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The Bradsher Beat
Wednesday, September 9, 2009

By Bethany Bradsher

Offense determined to deliver

By Bethany Bradsher
All rights reserved.

It’s a theme that has nearly enveloped East Carolina's season opening victory over Appalachian State: The mysterious disappearing Pirate offense.

If the players in ECU’s air attack have anything to do with it, their portion of the offense will be unavoidable from this point on.

The offensive attack on Saturday for the first two quarters in Dowdy-Ficklen Stadium was everything the Pirate architects wanted it to be. It was balanced and effective, with ECU amassing 108 passing yards and 159 rushing yards and building a 27-7 lead over the Mountaineers.

The problem? The Pirates only gained 23 more yards in the air and 30 more on the ground after halftime.

That vanishing act can be blamed on a stew of factors including ASU’s defensive adjustments, diminished energy from the Pirate players and building Mountaineer momentum that turned first-half explosion plays into second half non-plays.

“The things that we were doing in the first half that were gashing them for 15, 20, 35 yards were going for one or two yards in the second half,” said Pirate tight end Rob Kass. “It’s just a matter of focusing on the basics of it and not looking too far ahead. Offensively, we have to go back to the drawing board and just execute.”

Quarterback Patrick Pinkney and his offensive teammates have watched the game film, and they see the two sides of the offensive coin as well as anybody. But they are confident that the team has what it takes to make the first-half display the norm, especially with a powerful West Virginia defense just ahead.

“We just wanted to come out and hit ‘em in the mouth, and that’s what we did,” senior wide receiver Jamar Bryant said of the game’s early minutes. “The second half, I don’t know if we came out lackadaisical or what, but they just came out and played better than we did the second half.”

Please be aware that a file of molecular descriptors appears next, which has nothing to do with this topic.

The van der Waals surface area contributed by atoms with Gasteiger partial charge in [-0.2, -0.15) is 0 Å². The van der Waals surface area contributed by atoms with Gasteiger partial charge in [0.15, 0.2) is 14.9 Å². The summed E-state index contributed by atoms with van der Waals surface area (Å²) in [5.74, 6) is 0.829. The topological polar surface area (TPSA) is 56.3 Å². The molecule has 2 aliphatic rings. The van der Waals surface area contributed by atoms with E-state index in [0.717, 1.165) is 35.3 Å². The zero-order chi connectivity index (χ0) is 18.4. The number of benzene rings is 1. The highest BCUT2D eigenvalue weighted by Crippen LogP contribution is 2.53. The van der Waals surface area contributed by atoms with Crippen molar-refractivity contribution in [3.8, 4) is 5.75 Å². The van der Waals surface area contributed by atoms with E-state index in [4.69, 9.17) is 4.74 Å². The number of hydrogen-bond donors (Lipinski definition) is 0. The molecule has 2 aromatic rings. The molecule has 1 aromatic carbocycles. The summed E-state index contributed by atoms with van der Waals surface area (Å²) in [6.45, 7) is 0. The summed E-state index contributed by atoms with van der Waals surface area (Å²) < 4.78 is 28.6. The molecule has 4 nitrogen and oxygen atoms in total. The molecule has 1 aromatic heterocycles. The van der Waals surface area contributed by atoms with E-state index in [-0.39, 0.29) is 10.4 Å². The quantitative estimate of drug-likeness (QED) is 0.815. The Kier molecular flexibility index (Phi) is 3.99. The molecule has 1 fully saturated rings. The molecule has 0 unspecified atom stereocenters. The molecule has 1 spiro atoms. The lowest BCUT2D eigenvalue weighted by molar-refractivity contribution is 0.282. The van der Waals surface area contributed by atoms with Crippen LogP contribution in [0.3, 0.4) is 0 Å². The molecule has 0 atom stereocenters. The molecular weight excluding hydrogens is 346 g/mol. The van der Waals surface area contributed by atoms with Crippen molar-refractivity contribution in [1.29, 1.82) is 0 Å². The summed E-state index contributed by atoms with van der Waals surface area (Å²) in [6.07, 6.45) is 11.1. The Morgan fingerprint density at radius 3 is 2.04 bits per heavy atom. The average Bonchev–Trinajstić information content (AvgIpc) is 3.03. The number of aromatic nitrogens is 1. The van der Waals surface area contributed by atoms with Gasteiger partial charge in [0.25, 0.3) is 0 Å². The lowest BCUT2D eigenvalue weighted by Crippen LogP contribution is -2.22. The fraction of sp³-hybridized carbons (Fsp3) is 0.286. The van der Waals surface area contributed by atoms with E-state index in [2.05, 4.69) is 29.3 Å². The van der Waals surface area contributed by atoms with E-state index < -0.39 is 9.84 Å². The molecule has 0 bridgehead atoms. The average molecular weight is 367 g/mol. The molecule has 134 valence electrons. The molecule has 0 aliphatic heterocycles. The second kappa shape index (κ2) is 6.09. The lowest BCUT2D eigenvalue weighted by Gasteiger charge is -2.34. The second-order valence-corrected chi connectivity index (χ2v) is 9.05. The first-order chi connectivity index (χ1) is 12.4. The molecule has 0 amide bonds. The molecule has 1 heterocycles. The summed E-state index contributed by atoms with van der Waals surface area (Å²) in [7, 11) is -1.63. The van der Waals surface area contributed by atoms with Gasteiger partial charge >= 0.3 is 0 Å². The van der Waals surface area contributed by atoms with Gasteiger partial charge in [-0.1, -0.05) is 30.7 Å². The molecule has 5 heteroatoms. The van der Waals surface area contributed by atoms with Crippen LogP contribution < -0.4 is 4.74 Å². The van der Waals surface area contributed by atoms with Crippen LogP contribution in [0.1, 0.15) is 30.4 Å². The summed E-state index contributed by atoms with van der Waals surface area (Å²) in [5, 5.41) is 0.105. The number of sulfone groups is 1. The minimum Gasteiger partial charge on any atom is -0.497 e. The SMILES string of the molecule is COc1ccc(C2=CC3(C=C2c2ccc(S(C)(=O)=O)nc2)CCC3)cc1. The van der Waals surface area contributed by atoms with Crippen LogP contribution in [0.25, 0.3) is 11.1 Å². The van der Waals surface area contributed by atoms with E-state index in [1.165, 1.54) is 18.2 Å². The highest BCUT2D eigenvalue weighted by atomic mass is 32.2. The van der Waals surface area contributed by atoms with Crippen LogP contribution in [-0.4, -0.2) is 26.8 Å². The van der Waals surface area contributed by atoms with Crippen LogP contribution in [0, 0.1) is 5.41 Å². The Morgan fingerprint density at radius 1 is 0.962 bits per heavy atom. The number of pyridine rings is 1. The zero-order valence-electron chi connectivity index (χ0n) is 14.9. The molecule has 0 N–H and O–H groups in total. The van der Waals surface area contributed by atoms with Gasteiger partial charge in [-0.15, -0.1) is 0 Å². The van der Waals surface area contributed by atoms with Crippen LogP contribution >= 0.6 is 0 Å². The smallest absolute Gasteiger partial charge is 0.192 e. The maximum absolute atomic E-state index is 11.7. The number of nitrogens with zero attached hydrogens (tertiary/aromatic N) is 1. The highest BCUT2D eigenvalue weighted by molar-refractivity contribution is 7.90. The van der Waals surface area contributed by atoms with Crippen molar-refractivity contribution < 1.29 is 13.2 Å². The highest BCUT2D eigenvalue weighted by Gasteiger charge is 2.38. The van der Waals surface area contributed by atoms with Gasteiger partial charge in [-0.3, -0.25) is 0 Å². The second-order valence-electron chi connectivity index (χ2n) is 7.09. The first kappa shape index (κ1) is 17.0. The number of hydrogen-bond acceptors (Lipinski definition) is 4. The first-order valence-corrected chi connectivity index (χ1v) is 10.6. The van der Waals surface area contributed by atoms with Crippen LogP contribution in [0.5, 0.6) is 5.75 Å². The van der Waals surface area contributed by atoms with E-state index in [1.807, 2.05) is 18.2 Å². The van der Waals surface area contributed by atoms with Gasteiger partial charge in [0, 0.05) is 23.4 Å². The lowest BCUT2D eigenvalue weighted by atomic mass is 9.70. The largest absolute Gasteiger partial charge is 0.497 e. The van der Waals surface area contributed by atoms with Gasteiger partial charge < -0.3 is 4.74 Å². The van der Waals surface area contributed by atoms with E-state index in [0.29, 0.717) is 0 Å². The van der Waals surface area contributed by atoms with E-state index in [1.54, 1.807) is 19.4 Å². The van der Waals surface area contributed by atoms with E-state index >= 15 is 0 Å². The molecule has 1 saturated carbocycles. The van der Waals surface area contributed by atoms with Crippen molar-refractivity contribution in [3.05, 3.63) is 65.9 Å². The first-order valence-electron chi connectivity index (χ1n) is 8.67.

In dissecting the ASU win, the Pirate coaches brought the players back to their most recent loss — the frustrating 25-19 fall to Kentucky in the Liberty Bowl. The most striking similarity between the two contests was the depletion in offensive effectiveness in the second half; in the bowl game, that collapse cost ECU a victory.

The good news in the Appalachian game is that East Carolina did enough to prevail, but the team's upperclassmen will major in one theme this week: Playing hard from kickoff to clock tick-down.

“We left a lot of scoring drives on the field,” said senior Patrick Pinkney, who went 12-of-27 with two interceptions and one touchdown on the day. “In the second half, we lost our rhythm, and we lost on first downs, and that hurt us.

"We have to refocus, regroup and just know that things aren’t going to go our way all the time. We just have to keep believing and keep doing what we do best and that’s executing our offense.”

For Kass, who was making his first start at a new position, the transition from quarterback to tight end meant adjusting to the faster pace of the game from the line of scrimmage and joining fellow tight end Kevin Gidrey in a two tight-end set that sparked some of the Pirate’s early success in Saturday’s game.

Because of Gidrey’s and Kass’s size, that arrangement can be a tough one for opposing defenses who have to find an answer for both of them, Kass said.

“I feel like that’s a good set for us, but obviously it’s all up to Coach [Skip] Holtz and Coach [Todd] Fitch,” Kass said. ”As long as they call my number I’m going to go out there and do the best I possibly can.”

Junior receiver Dwayne Harris, who was the Pirates’ leading receiver against the Mountaineers with four catches for 37 yards, said that he and the other receivers have shaken off the negative aspects of the ASU game and will take only the lesson along to Morgantown this weekend.

“We feel good,” Harris said. “We just need to come out and play power football, like we did against App in the first half, and just not let up. We just need to go out there and execute the plays that the coaches call, and I think everyone will be all right.”

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09/09/2009 03:52 AM

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